In Kansas, Sen. Forrest Knox (R-Altoona) has declared there is a "coordinated effort" among school superintendents statewide to discharge lawmakers who are currently holding office.
Knox sent an email to his supporters last week claiming that "those who are spenders of tax dollars are very organized in their efforts to take Kansas government back" during this election year. He added that yard signs for his opponents were in the front yards of people who "are paid by our tax dollars."
The folks who are "paid by tax dollars," according to Knox, are the state's teachers, school district employees, and other people who are somehow connected with schools, reports Bryan Lowry of The Wichita Eagle.
"We certainly need the services of public employees, but do you want them to be in charge of appropriating their own paychecks?" Knox said in the e-mail, which was obtained by The Eagle.
People need to pay attention to this trend, said Sen. Knox, who is facing a challenge in the primaries from Bruce Givens, a long-time educator and assistant director of the Butler County Special Education Cooperative, which supplies nine Butler County school districts with special education services.
Givens noted that he was not aware of educators who were campaigning against Knox, but added that perhaps the senator should be concerned because he had not supported public education in any way.
Kansas School Superintendents Association President Cory Gibson said that his organization does not endorse candidates in legislative races. Superintendents are allowed to put up yard signs or canvas neighborhoods supporting candidates, but most, according to Gibson, know they will have to work with whomever wins the race and therefore abstain from campaigning.
The Democratic candidate Carl Shay, Jr. and Republican candidate Givens have received endorsements ahead of the primary from the Kansas National Education Association, the largest teachers union in the state. Game On for Kansas Schools, a parent advocacy group focused on increasing education funding, is supporting these candidates as well.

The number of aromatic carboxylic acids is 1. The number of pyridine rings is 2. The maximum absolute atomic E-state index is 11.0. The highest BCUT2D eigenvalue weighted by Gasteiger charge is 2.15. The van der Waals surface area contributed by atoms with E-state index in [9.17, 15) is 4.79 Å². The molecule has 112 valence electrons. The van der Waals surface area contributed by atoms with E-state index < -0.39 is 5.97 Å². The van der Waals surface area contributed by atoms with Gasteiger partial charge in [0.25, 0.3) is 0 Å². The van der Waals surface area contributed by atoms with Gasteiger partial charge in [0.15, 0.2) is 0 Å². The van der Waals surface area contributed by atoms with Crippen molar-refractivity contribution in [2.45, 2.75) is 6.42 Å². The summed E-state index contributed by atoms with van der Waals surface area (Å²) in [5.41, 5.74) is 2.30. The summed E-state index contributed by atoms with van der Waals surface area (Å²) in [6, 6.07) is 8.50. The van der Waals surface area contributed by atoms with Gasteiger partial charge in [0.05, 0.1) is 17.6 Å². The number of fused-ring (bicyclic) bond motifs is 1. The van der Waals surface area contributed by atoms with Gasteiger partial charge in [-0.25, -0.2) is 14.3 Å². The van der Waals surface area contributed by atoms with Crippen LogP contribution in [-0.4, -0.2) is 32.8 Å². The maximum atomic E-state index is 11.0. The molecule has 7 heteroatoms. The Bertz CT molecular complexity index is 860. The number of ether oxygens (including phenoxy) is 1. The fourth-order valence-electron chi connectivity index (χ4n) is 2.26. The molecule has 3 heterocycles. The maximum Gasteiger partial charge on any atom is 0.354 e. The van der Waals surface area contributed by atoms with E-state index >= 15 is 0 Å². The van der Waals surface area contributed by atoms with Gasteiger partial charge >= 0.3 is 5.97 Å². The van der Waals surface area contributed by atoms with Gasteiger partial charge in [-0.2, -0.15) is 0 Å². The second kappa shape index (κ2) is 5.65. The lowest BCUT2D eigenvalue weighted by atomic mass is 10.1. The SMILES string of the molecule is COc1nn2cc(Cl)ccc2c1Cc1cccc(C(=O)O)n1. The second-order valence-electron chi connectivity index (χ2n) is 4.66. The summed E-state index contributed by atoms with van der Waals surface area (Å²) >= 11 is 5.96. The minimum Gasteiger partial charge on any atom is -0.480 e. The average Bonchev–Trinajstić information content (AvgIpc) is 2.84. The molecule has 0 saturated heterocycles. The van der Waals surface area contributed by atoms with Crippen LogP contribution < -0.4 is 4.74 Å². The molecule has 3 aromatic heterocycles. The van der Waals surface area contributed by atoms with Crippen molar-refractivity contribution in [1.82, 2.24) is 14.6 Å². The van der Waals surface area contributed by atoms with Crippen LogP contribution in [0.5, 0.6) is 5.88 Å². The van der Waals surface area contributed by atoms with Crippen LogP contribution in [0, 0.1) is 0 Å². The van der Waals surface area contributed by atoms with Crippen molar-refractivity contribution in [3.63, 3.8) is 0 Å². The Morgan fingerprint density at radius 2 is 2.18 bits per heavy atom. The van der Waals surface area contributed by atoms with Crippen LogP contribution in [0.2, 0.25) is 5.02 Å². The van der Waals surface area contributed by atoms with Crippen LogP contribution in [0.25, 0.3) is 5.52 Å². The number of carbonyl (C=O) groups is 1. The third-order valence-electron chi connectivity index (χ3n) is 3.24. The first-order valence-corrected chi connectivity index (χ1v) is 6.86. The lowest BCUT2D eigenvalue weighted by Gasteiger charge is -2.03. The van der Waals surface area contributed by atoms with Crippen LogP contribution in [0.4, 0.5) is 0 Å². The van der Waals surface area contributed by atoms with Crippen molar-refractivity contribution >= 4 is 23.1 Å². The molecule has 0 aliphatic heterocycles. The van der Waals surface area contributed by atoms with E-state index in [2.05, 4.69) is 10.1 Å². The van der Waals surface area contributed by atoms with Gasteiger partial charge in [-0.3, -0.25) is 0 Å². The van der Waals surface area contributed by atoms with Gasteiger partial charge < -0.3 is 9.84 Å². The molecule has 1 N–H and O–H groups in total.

Knox also claimed that some superintendents in the 26 school districts in his legislative district are intimidating educators into supporting his opponents, reports the Associated Press. Knox has received the endorsement of the Kansas Chamber PAC.
"He obviously doesn't want public employees to have a voice in their government. And oddly enough he also gets paid by the people and he wants his voice heard, so I think that's kind of a double standard on his part," Shay said.
Meanwhile, Knox is the principal proponent of a new law that will allow all public employees, except school employees, to carry concealed weapons on the job without receiving gun safety training. Until now, public workers in most cases were allowed to carry guns in public office settings, but the law will enable them to have weapons out in the community when conducting official business, according to Lowry in a June 30 article for The Wichita Eagle.
Knox does not have an answer to whether property owners have the right to decide whether they want guns on their premises when public employees come on their property, but he did say that civil servants should be trusted.
The law will also stop school districts from banning airgun shooting clubs on campus based solely on the fact that airguns are used for the activity. Last year, a Derby, Kansas school district eliminated a shooting club over safety issues.